US trade deficit

US-China Trade War: Collateral Damage in Asia

What has been missing from the analysis so far is much attention to the harm that will flow through to much of Asia as a result of these thunderbolts on trade.  Given the linkages between firms engaged in regional and global supply chains, it is increasingly difficult to even determine what is a “Chinese” product anymore. The original list of US$50 billion included a wide range of products subject to 25% tariff rate hikes.  Many of the products on this list are made with parts and components that come from all across Asia (and beyond).  For example, the list includes a range of televisions, various other types of heavy equipment, and machinery used in factories of all types.  However, just focus on one category of products now on the tariff list—buses for carrying more than 16 passengers.  The total number of parts and components on a bus numbers into the tens of thousands, including every element in the motor, frame, chassis, seats, dashboard and so forth.  Many of these items may be made in China, but others are likely imported from across Asia. 

What Happens If NAFTA Collapses?

The damage would be swift.  Businesses, farmers and consumers have become so accustomed to NAFTA over the decades that most have forgotten what benefits actually flow from the agreement.  But focus on just the problems faced by US agriculture.  Right now, nearly all agricultural products go duty free into both Canada and Mexico.  Most items flow with limited paperwork and little customs hassle. This will not be the case if NAFTA ends. US exports of corn into Mexico will suddenly face tariffs of 10-15%.  Soybeans, grains and flours jump overnight to 10-15% as well.  Mexico is one of the best markets for US red meat exports, especially for many cuts that Americans do not favor.  Many of these products could face tariffs as high as 234%.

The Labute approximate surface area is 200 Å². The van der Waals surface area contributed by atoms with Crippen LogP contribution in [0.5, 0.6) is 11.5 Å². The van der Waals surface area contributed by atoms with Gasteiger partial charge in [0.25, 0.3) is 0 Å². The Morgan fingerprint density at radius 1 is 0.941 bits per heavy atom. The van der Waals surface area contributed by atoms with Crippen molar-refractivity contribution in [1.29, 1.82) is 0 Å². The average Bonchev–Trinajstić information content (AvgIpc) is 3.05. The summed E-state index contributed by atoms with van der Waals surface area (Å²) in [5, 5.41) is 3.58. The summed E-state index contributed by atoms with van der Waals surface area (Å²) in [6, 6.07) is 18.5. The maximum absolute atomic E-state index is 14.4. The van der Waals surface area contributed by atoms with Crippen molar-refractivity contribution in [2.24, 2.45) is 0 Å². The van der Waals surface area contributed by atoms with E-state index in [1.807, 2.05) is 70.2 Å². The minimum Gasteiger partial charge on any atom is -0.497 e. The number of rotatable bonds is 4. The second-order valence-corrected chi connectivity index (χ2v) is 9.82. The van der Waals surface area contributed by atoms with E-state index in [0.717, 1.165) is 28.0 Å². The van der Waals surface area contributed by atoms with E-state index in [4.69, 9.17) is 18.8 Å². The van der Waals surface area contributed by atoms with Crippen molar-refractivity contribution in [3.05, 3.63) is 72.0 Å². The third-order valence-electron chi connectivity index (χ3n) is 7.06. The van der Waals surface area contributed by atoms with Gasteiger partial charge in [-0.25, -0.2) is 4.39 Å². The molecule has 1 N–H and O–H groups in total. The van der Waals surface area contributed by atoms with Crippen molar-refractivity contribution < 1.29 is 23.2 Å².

When Abe Goes to Washington

This is where things rapidly get tricky.  Given the Trump team’s penchant for scoring countries with the crudest metric of all—the size of the bilateral trade deficit in merchandise goods—Japan is headed for a rocky road.  Japan has had a substantial merchandise deficit (viewed from the Oval Office) for a long time.  It will probably make little difference how many jobs come from Japanese firms in the United States, or how many services are sold by American companies into Japan, or how many parts and components are shipped back and forth, or how much is invested in either country.  The Abe team is apparently heading to DC with a long list of details to show exactly how much Japan matters to American jobs now and into the future.  They will have plenty of statistics on currency rates and investment portfolios and long-term metrics and pledges to buy lots more energy.  Most likely, none of it matters.  Not when the trade deficit stands at more than $60 billion and the guys that are in charge care about only one number.